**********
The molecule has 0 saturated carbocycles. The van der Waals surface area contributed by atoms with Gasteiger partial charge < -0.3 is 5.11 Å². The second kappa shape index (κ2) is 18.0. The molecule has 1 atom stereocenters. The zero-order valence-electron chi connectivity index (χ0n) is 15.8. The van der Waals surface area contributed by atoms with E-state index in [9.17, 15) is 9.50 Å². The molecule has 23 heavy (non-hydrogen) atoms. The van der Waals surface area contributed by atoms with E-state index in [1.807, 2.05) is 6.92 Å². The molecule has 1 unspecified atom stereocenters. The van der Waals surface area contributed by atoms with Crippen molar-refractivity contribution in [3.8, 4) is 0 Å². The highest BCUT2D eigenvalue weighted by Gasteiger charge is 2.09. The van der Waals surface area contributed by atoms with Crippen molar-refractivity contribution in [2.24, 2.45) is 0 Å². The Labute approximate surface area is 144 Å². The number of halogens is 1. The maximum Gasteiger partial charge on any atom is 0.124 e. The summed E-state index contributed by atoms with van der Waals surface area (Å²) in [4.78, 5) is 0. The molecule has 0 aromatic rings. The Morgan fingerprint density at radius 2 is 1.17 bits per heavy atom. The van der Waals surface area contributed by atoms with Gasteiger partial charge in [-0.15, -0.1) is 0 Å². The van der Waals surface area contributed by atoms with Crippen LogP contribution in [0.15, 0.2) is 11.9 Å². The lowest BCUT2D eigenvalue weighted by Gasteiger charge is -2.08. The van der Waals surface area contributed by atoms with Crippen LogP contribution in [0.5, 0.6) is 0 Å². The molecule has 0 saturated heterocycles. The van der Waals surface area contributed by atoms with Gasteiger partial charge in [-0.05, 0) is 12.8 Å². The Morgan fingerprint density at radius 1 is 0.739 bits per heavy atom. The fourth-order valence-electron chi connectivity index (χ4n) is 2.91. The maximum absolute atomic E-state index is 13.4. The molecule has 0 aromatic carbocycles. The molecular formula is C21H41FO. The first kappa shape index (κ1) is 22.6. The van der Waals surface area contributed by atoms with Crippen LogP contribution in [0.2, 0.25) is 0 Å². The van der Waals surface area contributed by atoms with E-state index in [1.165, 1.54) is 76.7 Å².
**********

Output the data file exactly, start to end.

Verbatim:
The molecule has 0 saturated carbocycles. The van der Waals surface area contributed by atoms with Gasteiger partial charge < -0.3 is 5.11 Å². The second kappa shape index (κ2) is 18.0. The molecule has 1 atom stereocenters. The zero-order valence-electron chi connectivity index (χ0n) is 15.8. The van der Waals surface area contributed by atoms with E-state index in [9.17, 15) is 9.50 Å². The molecule has 23 heavy (non-hydrogen) atoms. The van der Waals surface area contributed by atoms with E-state index in [1.807, 2.05) is 6.92 Å². The molecule has 1 unspecified atom stereocenters. The van der Waals surface area contributed by atoms with Crippen molar-refractivity contribution in [3.8, 4) is 0 Å². The highest BCUT2D eigenvalue weighted by Gasteiger charge is 2.09. The van der Waals surface area contributed by atoms with Crippen molar-refractivity contribution in [2.24, 2.45) is 0 Å². The Labute approximate surface area is 144 Å². The number of halogens is 1. The maximum Gasteiger partial charge on any atom is 0.124 e. The summed E-state index contributed by atoms with van der Waals surface area (Å²) in [4.78, 5) is 0. The molecule has 0 aromatic rings. The Morgan fingerprint density at radius 2 is 1.17 bits per heavy atom. The van der Waals surface area contributed by atoms with Gasteiger partial charge in [-0.15, -0.1) is 0 Å². The van der Waals surface area contributed by atoms with Crippen LogP contribution in [0.15, 0.2) is 11.9 Å². The lowest BCUT2D eigenvalue weighted by Gasteiger charge is -2.08. The van der Waals surface area contributed by atoms with Crippen LogP contribution in [0.5, 0.6) is 0 Å². The molecule has 0 saturated heterocycles. The van der Waals surface area contributed by atoms with Gasteiger partial charge in [-0.05, 0) is 12.8 Å². The Morgan fingerprint density at radius 1 is 0.739 bits per heavy atom. The fourth-order valence-electron chi connectivity index (χ4n) is 2.91. The maximum absolute atomic E-state index is 13.4. The molecule has 0 aromatic carbocycles. The molecular formula is C21H41FO. The first kappa shape index (κ1) is 22.6. The van der Waals surface area contributed by atoms with Crippen LogP contribution in [0.2, 0.25) is 0 Å². The van der Waals surface area contributed by atoms with E-state index in [1.165, 1.54) is 76.7 Å².